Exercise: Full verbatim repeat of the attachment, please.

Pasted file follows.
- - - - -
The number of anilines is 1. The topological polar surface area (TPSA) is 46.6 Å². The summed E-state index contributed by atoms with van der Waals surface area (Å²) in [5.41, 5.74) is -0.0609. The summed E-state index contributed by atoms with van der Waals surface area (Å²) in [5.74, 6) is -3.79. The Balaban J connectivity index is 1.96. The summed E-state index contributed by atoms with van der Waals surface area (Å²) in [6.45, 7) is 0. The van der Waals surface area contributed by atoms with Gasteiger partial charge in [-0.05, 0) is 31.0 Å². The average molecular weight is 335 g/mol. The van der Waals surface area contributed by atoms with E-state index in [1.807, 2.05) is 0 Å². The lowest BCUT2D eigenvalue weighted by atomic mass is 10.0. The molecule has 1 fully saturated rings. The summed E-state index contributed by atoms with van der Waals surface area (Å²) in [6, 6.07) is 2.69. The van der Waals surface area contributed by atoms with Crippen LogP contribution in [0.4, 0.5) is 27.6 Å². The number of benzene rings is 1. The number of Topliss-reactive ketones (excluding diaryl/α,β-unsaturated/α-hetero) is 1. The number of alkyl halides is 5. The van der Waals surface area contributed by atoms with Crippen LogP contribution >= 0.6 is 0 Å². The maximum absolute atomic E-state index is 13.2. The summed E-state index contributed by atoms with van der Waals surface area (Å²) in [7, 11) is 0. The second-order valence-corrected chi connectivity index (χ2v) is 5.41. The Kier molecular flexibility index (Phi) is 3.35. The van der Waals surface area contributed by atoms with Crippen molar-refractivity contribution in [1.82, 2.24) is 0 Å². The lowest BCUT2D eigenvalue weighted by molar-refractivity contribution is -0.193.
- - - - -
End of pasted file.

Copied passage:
The number of anilines is 1. The topological polar surface area (TPSA) is 46.6 Å². The summed E-state index contributed by atoms with van der Waals surface area (Å²) in [5.41, 5.74) is -0.0609. The summed E-state index contributed by atoms with van der Waals surface area (Å²) in [5.74, 6) is -3.79. The Balaban J connectivity index is 1.96. The summed E-state index contributed by atoms with van der Waals surface area (Å²) in [6.45, 7) is 0. The van der Waals surface area contributed by atoms with Gasteiger partial charge in [-0.05, 0) is 31.0 Å². The average molecular weight is 335 g/mol. The van der Waals surface area contributed by atoms with E-state index in [1.807, 2.05) is 0 Å². The lowest BCUT2D eigenvalue weighted by atomic mass is 10.0. The molecule has 1 fully saturated rings. The summed E-state index contributed by atoms with van der Waals surface area (Å²) in [6, 6.07) is 2.69. The van der Waals surface area contributed by atoms with Crippen LogP contribution in [0.4, 0.5) is 27.6 Å². The number of benzene rings is 1. The number of Topliss-reactive ketones (excluding diaryl/α,β-unsaturated/α-hetero) is 1. The number of alkyl halides is 5. The van der Waals surface area contributed by atoms with Crippen LogP contribution >= 0.6 is 0 Å². The maximum absolute atomic E-state index is 13.2. The summed E-state index contributed by atoms with van der Waals surface area (Å²) in [7, 11) is 0. The second-order valence-corrected chi connectivity index (χ2v) is 5.41. The Kier molecular flexibility index (Phi) is 3.35. The van der Waals surface area contributed by atoms with Crippen molar-refractivity contribution in [1.82, 2.24) is 0 Å². The lowest BCUT2D eigenvalue weighted by molar-refractivity contribution is -0.193.